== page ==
LONDON – Prime Minister Boris Johnson told British voters Wednesday that they have to back his Conservatives if they want an end to Brexit delays, as he tried to shake off a rocky start to the governing party's election campaign.
Speaking outside his No. 10 Downing St. office on the first official day of Britain's five-week campaign, Johnson said the political impasse over Britain's departure from the European Union made him want to "chew my own tie in frustration."
"I don't want an early election, and no one much wants to have an election in December, but we have got to the stage where we have no choice," he said.
Johnson, trying to set the stage for a people-versus-Parliament campaign, said lawmakers were "refusing time and again to deliver Brexit and honor the result of the referendum."
In fact, lawmakers approved Johnson's EU divorce deal in principle last month, but asked for more time to scrutinize it. Johnson then withdrew the bill and pushed for an early election instead.
Johnson also slammed his main rival, left-wing Labour Party leader Jeremy Corbyn, comparing him to former Soviet dictator Joseph Stalin and — erroneously — claiming he had sided with Russian President Vladimir Putin over a nerve-agent attack on British soil.
All 650 seats in the House of Commons are up for grabs in the Dec. 12 election, which is coming more than two years early. Some 46 million British voters are eligible to take part in the country's first December election in 96 years.
Johnson urged voters to deliver a Conservative majority so Britain could "put uncertainty behind us." With that support, Johnson vowed he would get Parliament to ratify his Brexit deal and the country would leave the EU as scheduled on Jan. 31.
Brexit was supposed to happen on Oct. 31, but with Britain's politicians deadlocked, the bloc granted the U.K. a three-month delay.
While unofficial campaigning has been ramping up for weeks, the campaign formally began when Parliament was dissolved Wednesday. Johnson went to Buckingham Palace to notify Queen Elizabeth II of the dissolution before unveiling the party's election slogan — "Get Brexit done and unleash Britain's potential" — at a rally in the central England city of Birmingham.
The Conservative campaign has had a bumpy start. Just minutes before Johnson spoke Wednesday, Cabinet Minister Alun Cairns resigned over allegations about a former aide's role in a rape trial.
Cairns said he was quitting as Welsh secretary because of "speculation" surrounding the "very sensitive matter," which is under investigation. He said he was confident he would be cleared of wrongdoing.
Cairns denies allegations that he knew his former staffer Ross England made claims about a victim's sexual history when he was a witness in a 2018 rape trial. That is not allowed, and the trial collapsed. The judge accused England of deliberately sabotaging the trial. Cairns later endorsed England as a candidate for an upcoming Welsh Assembly election.
On Tuesday, another Conservative, outgoing House of Commons leader Jacob Rees-Mogg, was forced to apologize for suggesting that the victims of a 2017 London apartment block inferno that killed 72 people lacked common sense for following fire department advice to wait in their apartments for help.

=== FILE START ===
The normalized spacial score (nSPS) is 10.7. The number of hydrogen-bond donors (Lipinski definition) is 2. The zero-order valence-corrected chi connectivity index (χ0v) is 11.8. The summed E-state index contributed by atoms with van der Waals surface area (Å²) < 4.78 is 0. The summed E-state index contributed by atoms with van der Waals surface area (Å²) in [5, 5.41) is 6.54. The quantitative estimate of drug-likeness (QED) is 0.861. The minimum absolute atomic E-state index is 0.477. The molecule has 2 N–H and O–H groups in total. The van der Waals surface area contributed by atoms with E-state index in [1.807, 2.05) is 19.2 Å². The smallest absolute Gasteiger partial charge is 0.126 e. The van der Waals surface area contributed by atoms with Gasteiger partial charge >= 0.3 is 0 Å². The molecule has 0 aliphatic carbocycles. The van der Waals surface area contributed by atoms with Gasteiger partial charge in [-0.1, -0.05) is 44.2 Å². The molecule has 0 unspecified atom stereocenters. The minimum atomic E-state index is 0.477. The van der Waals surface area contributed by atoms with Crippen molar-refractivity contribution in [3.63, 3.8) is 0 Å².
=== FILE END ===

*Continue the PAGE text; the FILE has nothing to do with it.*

The comments drew sharp rebukes from opposition politicians — and from rap star Stormzy, who urged the Conservative lawmaker to resign and tweeted: "These politicians are actual aliens."
The Conservatives were also criticized for posting a doctored video of a senior Labour figure on Twitter that appeared to show him failing to answer a question, when in fact he did. Conservative Party chair James Cleverly claimed Wednesday the ad was just "a lighthearted satirical video."
In another over-the-top political insult, Johnson used a column in the Daily Telegraph to accuse the Labour Party under Corbyn of attacking the rich "with a relish and vindictiveness not seen since Stalin persecuted the kulaks," the wealthier peasants targeted by the Soviet regime in the 1930s.
In his Downing Street speech, Johnson also claimed inaccurately that Corbyn had "sided with Putin" after a former Russian spy and his daughter were attacked with a nerve agent in the English city of Salisbury.
Corbyn initially asked for "incontrovertible evidence" that Moscow was behind the 2018 attack, as Britain's Conservative government had insisted. He later said he believed Russia was responsible for the poisoning.
Other parties in the race include the Liberal Democrats, who want to cancel Brexit; the Scottish National Party, which opposes Brexit and wants Scotland to leave the U.K.; and the Brexit Party, which says Britain should leave the bloc without a deal.
The Labour Party has its own woes, with many of the party's lawmakers uneasy about Corbyn's firm left-wing views and ambivalence over the EU. On Wednesday, deputy leader Tom Watson, who has often clashed with Corbyn, announced that he was stepping down from politics.
Watson acknowledged his "political differences" with Corbyn in a resignation letter but said the decision was personal rather than political.
Labour wants to shift the election debate away from Brexit and onto domestic issues such as health care, the environment and social welfare, saying it will reverse Britain's increasing social inequality.
Corbyn has labelled Johnson's economic plans "Thatcherism on steroids," in reference to the free-market, low-spending ideology of the late former Conservative Prime Minister Margaret Thatcher.
"I don't do personal attacks," Corbyn told supporters in Telford, central England. He said, if elected, he would be "a very different kind of prime minister."
"I was not born to rule," Corbyn said, contrasting himself with the affluent, Oxford University-educated Johnson. "I don't pursue the kind of politics that thinks it's all a game, a parlor game, a debating society game."
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